The elephant slowly walked around a circular enclosure and back to the mounting station where you got off. Hardly very exciting, but it was nice to be close to such a large and powerful beast.
In more recent times I renewed my acquaintance with elephants while holidaying in Thailand, especially at Koh Chang where a group of working elephants has retired to live at the edge of the jungle with the people who bred and raised them. They have taken me for several jungle rides and I have swum with them in a creek and scrubbed them while being drenched by their playful trunk showers. They are wonderful creatures, especially my favorite, a relatively small and gentle lady, Noi (meaning ‘small’ in Thai).
My brother, Jon, bought his first car in 1965, an Austin A40 convertible, green with a red cloth roof. It was not very attractive and was older than me, made in about 1950. Like most lower tier British cars of the time, it was heavy, clumsy to steer and under-powered. Jon did all the repairs and servicing, using parts obtained from Albert Berrynan’s car graveyard. Parts of the engine were held together with super glue. Top speed, flat out, downhill with a raging tailwind was about 90 kilometers per hour. Regardless of all this, the price was right – less than $50.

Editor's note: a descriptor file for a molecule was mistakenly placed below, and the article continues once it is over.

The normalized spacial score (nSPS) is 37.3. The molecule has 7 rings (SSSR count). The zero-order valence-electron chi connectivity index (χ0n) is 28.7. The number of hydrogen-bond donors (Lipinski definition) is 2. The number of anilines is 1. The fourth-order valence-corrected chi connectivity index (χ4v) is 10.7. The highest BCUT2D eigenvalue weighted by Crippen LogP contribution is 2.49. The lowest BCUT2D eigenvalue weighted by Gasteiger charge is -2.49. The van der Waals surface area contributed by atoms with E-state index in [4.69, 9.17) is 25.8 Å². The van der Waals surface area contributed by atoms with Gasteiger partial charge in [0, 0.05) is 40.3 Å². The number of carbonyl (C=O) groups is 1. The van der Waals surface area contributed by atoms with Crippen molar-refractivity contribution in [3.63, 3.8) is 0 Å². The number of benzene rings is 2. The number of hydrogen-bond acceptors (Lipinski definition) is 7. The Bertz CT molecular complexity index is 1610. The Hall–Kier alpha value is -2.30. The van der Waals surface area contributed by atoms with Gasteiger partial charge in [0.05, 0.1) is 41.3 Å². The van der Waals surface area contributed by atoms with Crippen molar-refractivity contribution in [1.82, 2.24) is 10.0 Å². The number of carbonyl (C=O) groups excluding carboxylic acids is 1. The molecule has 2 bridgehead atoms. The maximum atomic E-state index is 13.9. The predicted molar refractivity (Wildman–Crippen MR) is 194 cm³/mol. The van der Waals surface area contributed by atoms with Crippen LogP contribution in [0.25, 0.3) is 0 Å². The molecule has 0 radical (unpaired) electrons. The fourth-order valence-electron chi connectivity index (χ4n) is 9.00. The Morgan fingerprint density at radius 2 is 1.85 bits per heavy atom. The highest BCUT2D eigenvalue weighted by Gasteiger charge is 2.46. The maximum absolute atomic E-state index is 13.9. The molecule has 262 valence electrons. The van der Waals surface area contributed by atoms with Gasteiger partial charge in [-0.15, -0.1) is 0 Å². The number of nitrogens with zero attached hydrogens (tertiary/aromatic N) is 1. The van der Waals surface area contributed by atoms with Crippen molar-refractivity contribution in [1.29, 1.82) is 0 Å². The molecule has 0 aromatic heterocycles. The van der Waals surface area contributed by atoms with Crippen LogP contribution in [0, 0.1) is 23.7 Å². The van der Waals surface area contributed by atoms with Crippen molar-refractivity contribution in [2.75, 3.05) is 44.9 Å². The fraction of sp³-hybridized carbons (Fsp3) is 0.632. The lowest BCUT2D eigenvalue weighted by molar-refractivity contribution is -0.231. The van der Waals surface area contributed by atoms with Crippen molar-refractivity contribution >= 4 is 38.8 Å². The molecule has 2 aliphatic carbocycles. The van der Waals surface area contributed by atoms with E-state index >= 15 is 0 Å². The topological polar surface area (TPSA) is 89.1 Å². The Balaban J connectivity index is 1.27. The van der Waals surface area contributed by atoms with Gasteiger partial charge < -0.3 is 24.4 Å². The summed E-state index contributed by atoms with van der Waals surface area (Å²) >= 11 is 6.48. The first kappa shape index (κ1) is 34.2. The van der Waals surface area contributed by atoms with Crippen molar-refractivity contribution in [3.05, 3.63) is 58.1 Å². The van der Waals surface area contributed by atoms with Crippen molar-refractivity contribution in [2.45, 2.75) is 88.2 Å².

One day Jon decided to drive to Melbourne and I went along for the ride. It was a slow trip, it was raining and the cloth roof leaked. From Wonthaggi to Dandenong, many cars passed us, but we did not pass a single moving vehicle. Then we suddenly started to gain on a vehicle in front. Closer and closer we got, then beside it. The car was a huge powerful Mercedes, yet we were slowly edging past. We got past and edged further away. Jon was ecstatic: he had actually passed a vehicle, and a powerful one at that!
How was this possible? The Mercedes had a heavy load. It was towing a huge trailer and in that trailer were three large elephants: it was part of an Ashton’s Circus convoy.